National identity may not mean much except to determine which team to support
Before we get excited about national identities we should remember how easily they change
It was difficult to get excited about the “Adnan Januzaj-for-England?” saga since something about it didn’t ring true from the start. It seemed that Januzaj’s total lack of interest in representing England was incidental to the media desire to fill a few days and shift a few units.
There was, however, an interesting offshoot to the story, when Jack Wilshere was invited to comment on a hypothetical scenario where a foreign-born player like Januzaj was keeping Wilshere out of the England team.
“For me if you are English you are English and you play for England, you know,” Wilshere said. “I think the only people who should play for England is English people. If you lived in England for five years for me it doesn’t make you English.”
Wilshere’s view was at odds with British immigration policy, which says that foreigners who live in the UK for five years can become British citizens provided they can pass the Life in the UK test – a multiple-choice quiz which asks questions like whether it is true or false that many British people eat turkey at Christmas.
Wilshere was also at odds with Fifa, who say that you can play for a country you’ve been living in for five years as long as you haven’t already played competitively for another country.
Nevertheless, Wilshere’s attitude resonated with a section of the English media who agreed with his gut feeling that, whatever the official guidelines, Englishness is not something you can acquire simply by living in England for five years.
The difficulty with Wilshere’s position is that it begs a complicated question: what exactly is Englishness?
Waves of immigrants
The population of England, like that of every other European country, is descended from waves of immigrants: Celts, Romans, Angles, Saxons, Vikings, Normans and so on up to the present day.
As of 2010, more than 10 per cent of the UK population was born in another country.
Since recent immigrants make up such a large proportion of the population, why shouldn’t the team that claims to represent England contain some recent immigrants?
If the idea seems out of step with what international football is supposed to be about, maybe it’s because the international football system is out of step with modernity.
The first World Cup was played in 1930, at the start of Auden’s “low, dishonest decade”, when the age of nationalism was reaching its height. It’s only been 83 years: close to the average European life expectancy. A look at the World Cups of the 1930s shows how profoundly the world can change in the spell of a single lifetime.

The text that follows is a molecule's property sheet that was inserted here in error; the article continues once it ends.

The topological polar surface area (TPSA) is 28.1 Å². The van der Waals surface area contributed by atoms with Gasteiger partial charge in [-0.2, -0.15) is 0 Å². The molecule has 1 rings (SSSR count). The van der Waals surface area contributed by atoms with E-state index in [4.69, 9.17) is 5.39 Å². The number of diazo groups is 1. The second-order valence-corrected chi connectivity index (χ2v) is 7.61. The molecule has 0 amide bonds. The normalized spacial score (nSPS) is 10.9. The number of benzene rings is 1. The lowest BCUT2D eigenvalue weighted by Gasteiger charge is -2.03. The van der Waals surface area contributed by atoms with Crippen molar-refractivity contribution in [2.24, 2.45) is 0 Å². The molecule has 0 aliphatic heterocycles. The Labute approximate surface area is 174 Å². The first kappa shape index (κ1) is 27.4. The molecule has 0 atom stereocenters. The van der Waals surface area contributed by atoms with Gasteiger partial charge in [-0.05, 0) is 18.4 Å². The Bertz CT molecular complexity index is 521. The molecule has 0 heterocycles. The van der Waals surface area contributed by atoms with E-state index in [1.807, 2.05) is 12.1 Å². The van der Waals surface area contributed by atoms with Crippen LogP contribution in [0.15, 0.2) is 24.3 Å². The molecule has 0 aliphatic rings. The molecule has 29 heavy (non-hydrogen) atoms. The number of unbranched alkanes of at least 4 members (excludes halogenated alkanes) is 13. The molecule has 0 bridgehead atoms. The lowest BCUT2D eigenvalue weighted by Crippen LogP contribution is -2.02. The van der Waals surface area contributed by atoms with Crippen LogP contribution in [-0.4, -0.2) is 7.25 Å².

Jules Rimet conceived the tournament as an antidote to nationalist rancour, only to see the early World Cups dominated by the Italy of Mussolini, who was intent on using the football team to build an Italian nationalist mythos.
The 1934 final was contested by Czechoslovakia, a country that no longer exists. Austria were early favourites in 1938, until the country was annexed by Germany and officially ceased to exist.
Before we get excited about national identities, we should remember how easily they change.
If we go back another 83 years from the date of the first World Cup, to 1847, we find a Europe that is barely recognisable to modern eyes. The two European countries with most World Cup wins – Italy and Germany – do not even exist on an 1847 map.
Imagine how the European football scene would look under 1847 boundaries. The local national team in Cologne would be not Germany, but Prussia. Of the 14 German players who beat Ireland 3-0 on Friday, only five would be eligible to play for the Prussians. Sidney Sam and Max Kruse would represent Schleswig-Holstein. Per Mertesacker would belong to Hannover. Sami Khedira would be the captain of Württemberg, while Lahm, Schweinsteiger, Götze, Müller and Schürrle would play for Bavaria.
The giants of European football under 1847 boundaries would be the Austrian empire. They’d have Petr Cech in goal, David Alaba in defence, Luka Modric, Andrea Pirlo and Marek Hamsik in midfield, with Edin Dzeko and Mario Mandzukic up front. These “Austrians” would be heirs to the tradition of Sindelar, Puskas, Kubala, Albert, Maldini, Baggio, Prosinecki and Nedved.
Would all the peoples of the Austrian empire be able to get behind “their” team? The mass domestic popularity of the Italian and German national teams suggests they could. Italy looked united in 2006, when the Neapolitan captain Cannavaro lifted the World Cup alongside the Tuscan Gianluigi Buffon, the Roman Francesco Totti, and the Venetian Alessandro del Piero. Yet last week there was proof that Italy’s ancient regionalism abides when the Italian football federation announced that Milan would play their next home game behind closed doors after their fans chanted abuse about Neapolitans.
National identity is not something fixed and immutable – an eternal truth buried somewhere in the DNA, as Joachim Löw might put it. It’s an imaginary concept that constantly mutates in response to political and technological change. In the age of cheap air travel, global media and instant communication, national identity may not mean much at all, except as a way of determining which international sports teams you’re supposed to cheer for.
The sports teams themselves have arguably become the primary wellspring of nationalist feeling. If those national teams reflect how our world is changing by welcoming “foreign” players, why should anyone have a problem with that?